A LLVM/Clang-based C++ compiler which employs caching and other techniques in an effort to speed up compile times
To speed up compile times while being a drop-in replacement to GCC (Gnu Compiler Collection) or Clang, Zapcc C++ compiler has been open sourced. According to Zapcc the compiler offers improvements in both incremental and full builds compared to building with Clang 4.0 and Clang 5.0 that is based on heavily modified code from the clang compiler project.
Ignores precompiled headers
The compiler makes practical use of an in-memory compilation cache in a client-server architecture where all the compilation information is recalled between runs.
It’s applications are in an existing build and avoids precompiled headers, an approach that requires a project to be built to specific headers rules. Precompiled headers also do not cache to the same extent as Zapcc. C++ modules are not standard, are hardly used and do not support legacy code or C++ macros well.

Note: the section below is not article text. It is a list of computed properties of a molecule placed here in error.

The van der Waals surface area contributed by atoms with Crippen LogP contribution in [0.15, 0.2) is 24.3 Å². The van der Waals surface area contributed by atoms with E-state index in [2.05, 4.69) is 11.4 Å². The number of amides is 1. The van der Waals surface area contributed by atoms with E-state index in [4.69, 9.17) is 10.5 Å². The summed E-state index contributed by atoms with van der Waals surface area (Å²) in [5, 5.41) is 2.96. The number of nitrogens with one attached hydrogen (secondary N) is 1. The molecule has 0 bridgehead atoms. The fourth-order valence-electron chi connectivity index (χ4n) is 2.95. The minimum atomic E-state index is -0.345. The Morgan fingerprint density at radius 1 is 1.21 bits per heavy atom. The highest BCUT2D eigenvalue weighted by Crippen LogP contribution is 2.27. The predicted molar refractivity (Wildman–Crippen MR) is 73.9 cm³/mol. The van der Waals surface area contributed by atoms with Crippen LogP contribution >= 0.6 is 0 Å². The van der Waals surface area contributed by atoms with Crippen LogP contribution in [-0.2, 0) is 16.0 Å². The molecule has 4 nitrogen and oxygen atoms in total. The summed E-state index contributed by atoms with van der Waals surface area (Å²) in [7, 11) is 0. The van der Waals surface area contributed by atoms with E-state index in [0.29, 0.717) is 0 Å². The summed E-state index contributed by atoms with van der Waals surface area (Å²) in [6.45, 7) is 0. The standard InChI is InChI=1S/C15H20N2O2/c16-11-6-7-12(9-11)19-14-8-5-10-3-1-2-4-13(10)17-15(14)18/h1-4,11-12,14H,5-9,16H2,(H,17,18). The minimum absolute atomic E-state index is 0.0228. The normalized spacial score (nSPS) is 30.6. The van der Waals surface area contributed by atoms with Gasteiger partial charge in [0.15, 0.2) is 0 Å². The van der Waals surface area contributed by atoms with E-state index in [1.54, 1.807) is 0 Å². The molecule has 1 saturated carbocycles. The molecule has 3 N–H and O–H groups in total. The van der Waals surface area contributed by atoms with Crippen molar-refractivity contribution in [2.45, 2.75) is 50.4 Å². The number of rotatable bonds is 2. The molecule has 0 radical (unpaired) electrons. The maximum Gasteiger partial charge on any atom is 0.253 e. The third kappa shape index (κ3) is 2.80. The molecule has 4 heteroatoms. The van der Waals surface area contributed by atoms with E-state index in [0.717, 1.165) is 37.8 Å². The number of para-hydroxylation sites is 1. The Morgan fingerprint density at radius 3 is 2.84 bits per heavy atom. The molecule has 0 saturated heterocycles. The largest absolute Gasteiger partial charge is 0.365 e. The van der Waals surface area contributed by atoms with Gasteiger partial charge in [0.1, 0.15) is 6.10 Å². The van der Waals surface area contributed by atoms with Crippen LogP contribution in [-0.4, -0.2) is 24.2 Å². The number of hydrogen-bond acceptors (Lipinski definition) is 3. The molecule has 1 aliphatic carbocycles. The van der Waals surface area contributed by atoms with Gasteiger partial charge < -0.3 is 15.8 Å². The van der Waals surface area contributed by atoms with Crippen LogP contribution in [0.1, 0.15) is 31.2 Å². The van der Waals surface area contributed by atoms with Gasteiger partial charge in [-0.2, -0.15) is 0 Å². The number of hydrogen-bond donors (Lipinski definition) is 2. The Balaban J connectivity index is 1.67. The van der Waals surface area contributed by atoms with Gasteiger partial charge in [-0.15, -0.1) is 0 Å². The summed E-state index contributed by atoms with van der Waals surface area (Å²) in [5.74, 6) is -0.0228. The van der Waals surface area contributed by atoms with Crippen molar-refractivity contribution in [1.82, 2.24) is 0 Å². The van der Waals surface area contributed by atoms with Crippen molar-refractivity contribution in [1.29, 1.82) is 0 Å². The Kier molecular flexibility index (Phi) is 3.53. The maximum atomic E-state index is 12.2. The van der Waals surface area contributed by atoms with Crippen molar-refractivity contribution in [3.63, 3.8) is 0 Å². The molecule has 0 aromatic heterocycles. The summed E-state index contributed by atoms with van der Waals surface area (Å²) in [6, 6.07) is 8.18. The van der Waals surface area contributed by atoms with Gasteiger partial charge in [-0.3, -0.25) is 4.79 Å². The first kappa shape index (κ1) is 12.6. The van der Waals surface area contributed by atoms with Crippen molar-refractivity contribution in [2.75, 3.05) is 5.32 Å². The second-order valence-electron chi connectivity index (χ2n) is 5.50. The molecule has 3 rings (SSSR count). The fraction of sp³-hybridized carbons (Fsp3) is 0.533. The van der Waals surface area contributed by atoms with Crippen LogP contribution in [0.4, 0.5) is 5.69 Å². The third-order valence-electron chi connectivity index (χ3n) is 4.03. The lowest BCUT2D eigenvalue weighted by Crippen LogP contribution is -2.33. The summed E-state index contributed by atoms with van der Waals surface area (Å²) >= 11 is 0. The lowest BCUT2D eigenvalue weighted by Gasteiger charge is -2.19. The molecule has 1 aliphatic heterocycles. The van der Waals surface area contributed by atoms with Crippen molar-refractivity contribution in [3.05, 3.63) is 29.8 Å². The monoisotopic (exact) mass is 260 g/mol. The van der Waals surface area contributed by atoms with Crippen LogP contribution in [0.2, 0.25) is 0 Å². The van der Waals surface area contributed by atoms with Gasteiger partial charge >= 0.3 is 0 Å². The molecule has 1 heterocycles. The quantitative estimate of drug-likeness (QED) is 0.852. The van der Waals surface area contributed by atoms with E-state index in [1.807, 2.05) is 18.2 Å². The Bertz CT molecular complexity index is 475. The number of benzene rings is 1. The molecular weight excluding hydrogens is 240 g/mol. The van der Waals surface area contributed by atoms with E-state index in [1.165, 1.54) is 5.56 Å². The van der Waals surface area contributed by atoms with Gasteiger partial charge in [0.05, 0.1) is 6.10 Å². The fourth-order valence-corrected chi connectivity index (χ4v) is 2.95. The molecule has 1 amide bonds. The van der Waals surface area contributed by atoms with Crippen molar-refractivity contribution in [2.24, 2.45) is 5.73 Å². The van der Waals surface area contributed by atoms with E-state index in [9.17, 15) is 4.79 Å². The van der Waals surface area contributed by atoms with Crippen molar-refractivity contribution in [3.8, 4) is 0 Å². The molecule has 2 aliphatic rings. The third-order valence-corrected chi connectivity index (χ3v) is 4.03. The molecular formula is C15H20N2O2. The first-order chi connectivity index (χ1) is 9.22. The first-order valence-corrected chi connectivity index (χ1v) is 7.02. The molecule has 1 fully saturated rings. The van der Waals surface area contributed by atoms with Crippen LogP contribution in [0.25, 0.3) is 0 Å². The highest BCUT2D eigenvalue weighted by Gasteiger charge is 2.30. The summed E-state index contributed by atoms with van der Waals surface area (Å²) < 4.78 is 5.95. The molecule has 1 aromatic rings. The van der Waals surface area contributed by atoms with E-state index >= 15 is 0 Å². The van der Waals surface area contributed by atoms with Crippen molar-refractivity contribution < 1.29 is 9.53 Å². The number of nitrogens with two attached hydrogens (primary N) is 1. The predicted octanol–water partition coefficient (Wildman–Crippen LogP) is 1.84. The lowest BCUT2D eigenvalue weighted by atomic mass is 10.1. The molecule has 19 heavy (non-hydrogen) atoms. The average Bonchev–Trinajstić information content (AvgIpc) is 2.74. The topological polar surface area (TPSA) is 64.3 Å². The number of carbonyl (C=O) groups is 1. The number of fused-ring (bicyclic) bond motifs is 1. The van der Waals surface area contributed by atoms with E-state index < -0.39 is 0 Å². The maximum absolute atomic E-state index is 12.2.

C++ modules also require refactoring or they are slow. CC is a catching C++ compiler based on a fork of Clang/LLVM that claims to be up to 50 times faster on recompilations and 2 to 5 times faster on full builds.
The core idea behind Zapcc compilation speedup is using a compilation server, which stays in memory and receives compiled commands from the clients. Zapccs parses C++ header files just once and keeps in memory both all template instantiations and generated code.
It is compatible with the Gnu Compiler Collection (GCC) to the extent that Clang is GCC-compatible. The command syntax is similar to Clang as well, with the command being zapcc. It supports only Linux x64 and experimental support is offered for Windows x64 with mingw-w64 which provides GCC for Windows.
The author is the Editor-in-Chief of Open Source For You magazine.